Some butterflies migrate thousands of miles a year, yet scientists have conjectured that most other insects spend their lives pretty much in one place. Not so. A 10-year study found that more than 3.3 trillion insects migrate high above southern Britain every year, especially in spring and fall. “People thought insects were passive and just got accidentally blown about,” says researcher Jason W. Chapman of the University of Exeter in England. “That is absolutely not the case. Insects make active choices about when to migrate and how to use the winds, often moving fast and over long distances, in beneficial directions.” What they are looking for, he surmises, is greener vegetation and better weather for breeding. Initial studies in Texas, India and China are showing similar patterns. Insect migration, Chapman says, “is starting to look universal.”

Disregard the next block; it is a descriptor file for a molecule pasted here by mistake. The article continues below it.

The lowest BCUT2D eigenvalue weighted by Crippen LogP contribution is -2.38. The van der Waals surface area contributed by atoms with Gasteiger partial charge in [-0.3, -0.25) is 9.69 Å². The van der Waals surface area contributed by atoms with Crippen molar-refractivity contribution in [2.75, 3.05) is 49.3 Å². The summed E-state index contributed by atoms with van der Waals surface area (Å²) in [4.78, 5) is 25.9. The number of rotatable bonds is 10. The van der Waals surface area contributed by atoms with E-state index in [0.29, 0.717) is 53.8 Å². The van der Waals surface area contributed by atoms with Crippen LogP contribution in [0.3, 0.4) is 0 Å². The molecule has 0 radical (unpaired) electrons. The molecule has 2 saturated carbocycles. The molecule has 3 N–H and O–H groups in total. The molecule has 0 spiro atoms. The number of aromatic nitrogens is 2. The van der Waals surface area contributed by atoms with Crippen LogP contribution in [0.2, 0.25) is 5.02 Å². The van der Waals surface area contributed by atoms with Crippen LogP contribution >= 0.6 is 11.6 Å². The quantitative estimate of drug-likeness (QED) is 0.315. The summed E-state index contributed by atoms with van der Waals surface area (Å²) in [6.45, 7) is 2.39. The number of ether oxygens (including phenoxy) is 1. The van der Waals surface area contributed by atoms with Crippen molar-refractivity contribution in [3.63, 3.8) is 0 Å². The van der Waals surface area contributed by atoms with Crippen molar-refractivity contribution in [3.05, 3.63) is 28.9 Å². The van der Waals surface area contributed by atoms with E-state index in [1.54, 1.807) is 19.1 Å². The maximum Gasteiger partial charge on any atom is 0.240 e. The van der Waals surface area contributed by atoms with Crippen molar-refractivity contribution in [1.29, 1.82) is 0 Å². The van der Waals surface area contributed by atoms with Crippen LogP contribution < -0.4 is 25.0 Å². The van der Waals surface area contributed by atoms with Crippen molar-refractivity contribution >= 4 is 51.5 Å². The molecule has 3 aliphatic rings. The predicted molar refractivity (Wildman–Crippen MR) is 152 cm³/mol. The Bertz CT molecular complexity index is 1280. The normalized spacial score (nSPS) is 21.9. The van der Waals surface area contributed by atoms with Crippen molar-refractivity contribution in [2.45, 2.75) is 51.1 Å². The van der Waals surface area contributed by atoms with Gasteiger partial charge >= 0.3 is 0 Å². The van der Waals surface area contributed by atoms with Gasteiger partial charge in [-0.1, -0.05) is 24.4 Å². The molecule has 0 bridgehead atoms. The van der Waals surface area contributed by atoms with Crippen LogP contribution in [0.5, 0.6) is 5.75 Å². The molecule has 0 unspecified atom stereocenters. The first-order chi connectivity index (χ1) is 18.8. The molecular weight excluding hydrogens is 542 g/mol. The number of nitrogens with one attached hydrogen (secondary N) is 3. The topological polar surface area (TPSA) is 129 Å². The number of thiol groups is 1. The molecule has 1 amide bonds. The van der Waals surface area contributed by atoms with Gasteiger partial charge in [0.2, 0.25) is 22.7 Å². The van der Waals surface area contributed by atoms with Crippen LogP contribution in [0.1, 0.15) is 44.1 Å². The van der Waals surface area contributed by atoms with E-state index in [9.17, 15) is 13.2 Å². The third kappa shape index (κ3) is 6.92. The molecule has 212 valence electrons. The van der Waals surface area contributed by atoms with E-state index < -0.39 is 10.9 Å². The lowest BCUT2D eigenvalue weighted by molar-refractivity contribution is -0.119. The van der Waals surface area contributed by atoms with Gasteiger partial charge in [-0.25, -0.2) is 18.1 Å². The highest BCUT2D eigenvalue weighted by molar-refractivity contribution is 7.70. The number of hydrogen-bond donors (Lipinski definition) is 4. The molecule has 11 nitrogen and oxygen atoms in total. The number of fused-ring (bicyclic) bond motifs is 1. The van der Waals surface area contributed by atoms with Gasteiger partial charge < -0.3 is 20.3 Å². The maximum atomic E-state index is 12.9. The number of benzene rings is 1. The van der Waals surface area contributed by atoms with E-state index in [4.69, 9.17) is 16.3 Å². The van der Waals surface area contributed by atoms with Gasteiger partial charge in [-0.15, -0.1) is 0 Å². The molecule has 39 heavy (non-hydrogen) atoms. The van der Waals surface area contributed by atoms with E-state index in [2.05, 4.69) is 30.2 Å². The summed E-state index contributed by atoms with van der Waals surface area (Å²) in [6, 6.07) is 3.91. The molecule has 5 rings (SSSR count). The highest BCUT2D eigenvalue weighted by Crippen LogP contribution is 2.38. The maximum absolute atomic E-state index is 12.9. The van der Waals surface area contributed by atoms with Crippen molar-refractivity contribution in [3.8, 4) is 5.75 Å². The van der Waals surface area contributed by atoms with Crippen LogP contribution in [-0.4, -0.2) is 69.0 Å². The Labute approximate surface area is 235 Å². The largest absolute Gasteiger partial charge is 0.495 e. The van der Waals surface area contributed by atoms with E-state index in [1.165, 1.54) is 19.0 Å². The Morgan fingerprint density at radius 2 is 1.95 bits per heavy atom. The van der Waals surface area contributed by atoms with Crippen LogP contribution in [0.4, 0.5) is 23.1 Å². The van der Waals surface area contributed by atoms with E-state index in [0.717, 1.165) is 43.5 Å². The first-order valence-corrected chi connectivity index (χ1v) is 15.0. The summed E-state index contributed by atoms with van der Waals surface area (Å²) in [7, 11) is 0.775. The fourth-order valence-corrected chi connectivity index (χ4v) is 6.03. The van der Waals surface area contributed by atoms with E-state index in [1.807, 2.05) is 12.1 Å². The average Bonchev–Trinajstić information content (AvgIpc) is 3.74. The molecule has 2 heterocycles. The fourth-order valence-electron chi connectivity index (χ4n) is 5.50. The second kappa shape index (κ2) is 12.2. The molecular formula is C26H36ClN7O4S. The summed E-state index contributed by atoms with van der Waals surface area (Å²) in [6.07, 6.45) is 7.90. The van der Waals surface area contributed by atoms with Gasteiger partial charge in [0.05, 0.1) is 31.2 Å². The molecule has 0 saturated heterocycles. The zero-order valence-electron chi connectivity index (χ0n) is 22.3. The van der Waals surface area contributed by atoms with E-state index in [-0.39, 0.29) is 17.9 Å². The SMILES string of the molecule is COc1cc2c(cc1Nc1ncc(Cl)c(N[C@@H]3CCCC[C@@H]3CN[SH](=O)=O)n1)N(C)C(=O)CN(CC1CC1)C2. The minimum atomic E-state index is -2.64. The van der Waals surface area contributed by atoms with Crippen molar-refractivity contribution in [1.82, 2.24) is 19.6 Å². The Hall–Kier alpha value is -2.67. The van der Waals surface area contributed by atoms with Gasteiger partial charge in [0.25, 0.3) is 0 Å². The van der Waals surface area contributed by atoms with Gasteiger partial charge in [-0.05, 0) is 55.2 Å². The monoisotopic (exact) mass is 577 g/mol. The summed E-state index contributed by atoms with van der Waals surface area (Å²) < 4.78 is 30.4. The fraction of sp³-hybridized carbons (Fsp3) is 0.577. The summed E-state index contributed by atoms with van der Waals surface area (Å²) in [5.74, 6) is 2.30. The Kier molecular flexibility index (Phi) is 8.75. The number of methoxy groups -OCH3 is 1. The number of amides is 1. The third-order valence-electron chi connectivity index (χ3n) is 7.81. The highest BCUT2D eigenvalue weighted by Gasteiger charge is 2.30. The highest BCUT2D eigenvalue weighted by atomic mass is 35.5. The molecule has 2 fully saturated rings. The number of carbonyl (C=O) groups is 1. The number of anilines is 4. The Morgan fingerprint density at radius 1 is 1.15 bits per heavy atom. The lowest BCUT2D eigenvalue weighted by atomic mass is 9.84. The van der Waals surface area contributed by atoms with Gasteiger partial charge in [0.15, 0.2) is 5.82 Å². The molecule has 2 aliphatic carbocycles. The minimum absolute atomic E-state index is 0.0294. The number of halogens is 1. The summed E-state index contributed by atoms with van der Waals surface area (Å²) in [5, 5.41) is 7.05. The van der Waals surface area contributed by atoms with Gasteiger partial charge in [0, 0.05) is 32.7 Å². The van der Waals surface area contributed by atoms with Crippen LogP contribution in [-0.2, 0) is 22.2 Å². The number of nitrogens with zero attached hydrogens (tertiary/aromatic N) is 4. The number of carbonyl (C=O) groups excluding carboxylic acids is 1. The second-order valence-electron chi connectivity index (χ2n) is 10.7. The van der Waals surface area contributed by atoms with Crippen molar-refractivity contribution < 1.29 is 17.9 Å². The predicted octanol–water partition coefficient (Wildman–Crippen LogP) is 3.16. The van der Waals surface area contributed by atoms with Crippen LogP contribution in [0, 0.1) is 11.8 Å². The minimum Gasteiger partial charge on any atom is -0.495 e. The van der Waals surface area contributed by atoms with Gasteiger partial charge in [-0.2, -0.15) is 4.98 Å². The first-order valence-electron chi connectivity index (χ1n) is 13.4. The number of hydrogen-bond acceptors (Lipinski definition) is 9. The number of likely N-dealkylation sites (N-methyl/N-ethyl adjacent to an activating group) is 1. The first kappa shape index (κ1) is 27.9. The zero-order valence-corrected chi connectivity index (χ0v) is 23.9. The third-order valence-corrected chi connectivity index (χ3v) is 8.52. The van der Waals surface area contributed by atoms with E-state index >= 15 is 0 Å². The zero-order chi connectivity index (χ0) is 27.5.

Credit: Jan Willem Tulp (graphic) and Jessica Huppi (illustrations); Source: “Mass Seasonal Bioflows of High-Flying Insect Migrants,” by Gao Hu, Ka S. Lin, Nir Horvitz, Suzanne J. Clark, Don R. Reynolds, Nir Sapir and Jason W. Chapman, in Science, Vol. 354; December 23, 2016